Chicago (1975) is on everyone's short list for best American musical. The Oscar-winning movie (2002) has a clear and engaging story line but never captures the dynamic charm of the musical's many dance scenes, on full display in the electric revival now running at the Broadway Theatre of Pitman.

The set design of Shawn McGovern discards conventional scene changes. All you see is the 10-piece orchestra of musical director Jack Hill and orchestrator Carmine Bello, boldly framed in colored lights in the center back stage. It is the continual song and dance numbers that drive the production.

Fred Ebb and Bob Fosse teamed up to write lyrics and book, based on the crime reporting and play of Maurine Dallas Watkins. The story centers on two actual female murderers in Chicago of the 1920s. Do the scales of justice stay in balance when it comes to glamorous showbiz women?

Director Drew Molotsky keeps his characters stepping out to the pounding, Jazz Age music of John Kander. Sporting Kate Edelson's flapper costumes, his ensemble of hungering men and leggy women revel in the Fosse-inspired choreography of Heather Mattingley Grasso.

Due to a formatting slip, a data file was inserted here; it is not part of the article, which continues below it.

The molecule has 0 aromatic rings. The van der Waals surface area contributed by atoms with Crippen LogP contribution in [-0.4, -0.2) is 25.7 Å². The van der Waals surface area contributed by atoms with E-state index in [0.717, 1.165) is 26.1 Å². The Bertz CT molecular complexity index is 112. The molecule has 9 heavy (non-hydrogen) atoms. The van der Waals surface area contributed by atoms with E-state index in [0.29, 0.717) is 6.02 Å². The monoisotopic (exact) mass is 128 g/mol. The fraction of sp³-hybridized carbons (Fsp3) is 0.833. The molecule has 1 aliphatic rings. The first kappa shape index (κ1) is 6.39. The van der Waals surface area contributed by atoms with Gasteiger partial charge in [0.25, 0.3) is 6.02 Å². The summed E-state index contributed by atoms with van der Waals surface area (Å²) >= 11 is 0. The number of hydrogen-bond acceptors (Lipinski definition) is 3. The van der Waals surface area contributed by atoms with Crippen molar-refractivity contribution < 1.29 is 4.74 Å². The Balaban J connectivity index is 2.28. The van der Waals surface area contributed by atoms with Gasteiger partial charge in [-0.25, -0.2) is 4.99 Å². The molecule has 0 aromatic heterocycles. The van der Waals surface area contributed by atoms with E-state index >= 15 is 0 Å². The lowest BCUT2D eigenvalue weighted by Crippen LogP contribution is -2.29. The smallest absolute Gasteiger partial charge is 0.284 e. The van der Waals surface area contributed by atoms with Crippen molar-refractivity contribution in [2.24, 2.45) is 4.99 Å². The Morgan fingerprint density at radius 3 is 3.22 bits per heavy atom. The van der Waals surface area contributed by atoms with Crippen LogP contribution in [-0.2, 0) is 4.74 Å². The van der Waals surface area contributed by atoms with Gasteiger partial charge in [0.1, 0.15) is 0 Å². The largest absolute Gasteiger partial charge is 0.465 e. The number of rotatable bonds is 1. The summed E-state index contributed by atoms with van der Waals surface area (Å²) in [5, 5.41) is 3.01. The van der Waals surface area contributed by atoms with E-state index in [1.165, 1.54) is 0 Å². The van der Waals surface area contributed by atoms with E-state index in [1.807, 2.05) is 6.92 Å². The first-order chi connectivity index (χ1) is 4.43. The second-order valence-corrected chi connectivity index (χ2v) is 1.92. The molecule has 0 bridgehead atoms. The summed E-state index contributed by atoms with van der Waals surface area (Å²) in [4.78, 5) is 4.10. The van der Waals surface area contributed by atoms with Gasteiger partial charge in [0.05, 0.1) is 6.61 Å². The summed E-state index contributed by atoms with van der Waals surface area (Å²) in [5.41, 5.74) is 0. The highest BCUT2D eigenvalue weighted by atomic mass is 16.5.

Kelly Beamer and Caroline Purdy star as seductive show girls, Velma and Roxie. The older hoofer, Velma, murdered her cheating husband and sister. She crisscrosses the stage all night, but cannot shed competition from wannabe starlet, Roxie, who murdered her own lover.

Both seek out unscrupulous lawyer Billy Flynn (Matt Reher) to get off the hook. Typical of Ebb's urbanity and brio, Flynn sings "Razzle Dazzle" lyrics: Long as you keep'em off balance / How can they spot you've got no talents? / Razzle Dazzle 'em/…And they'll make you a star.

A dizzying parade of song and dance numbers builds up the image of an incoherent world. Corrupt prison matron Mama Morton (Elenore Thomas) sings "When You're Good to Mama." Mary Sunshine (C. Newcomer) is an ethically confused news reporter in "A Little Bit of Good." And Roxie's sad-sack husband, Amos (Michael Schmidt), admits the hard truth in "Mr. Cellophane."

Storytelling takes a back seat to spectacle, as the energetic Pitman show celebrates a defining work of theater. Chicago deliberately transforms the art of vaudeville into a metaphor for riotous 1920s Chicago. Today, the musical is bigger than ever. Not only is the satire of celebrity justice still timely, but our modern world has tossed the grotesquerie of social media politics into the mix … Razzle Dazzle 'em, and they'll make you a star.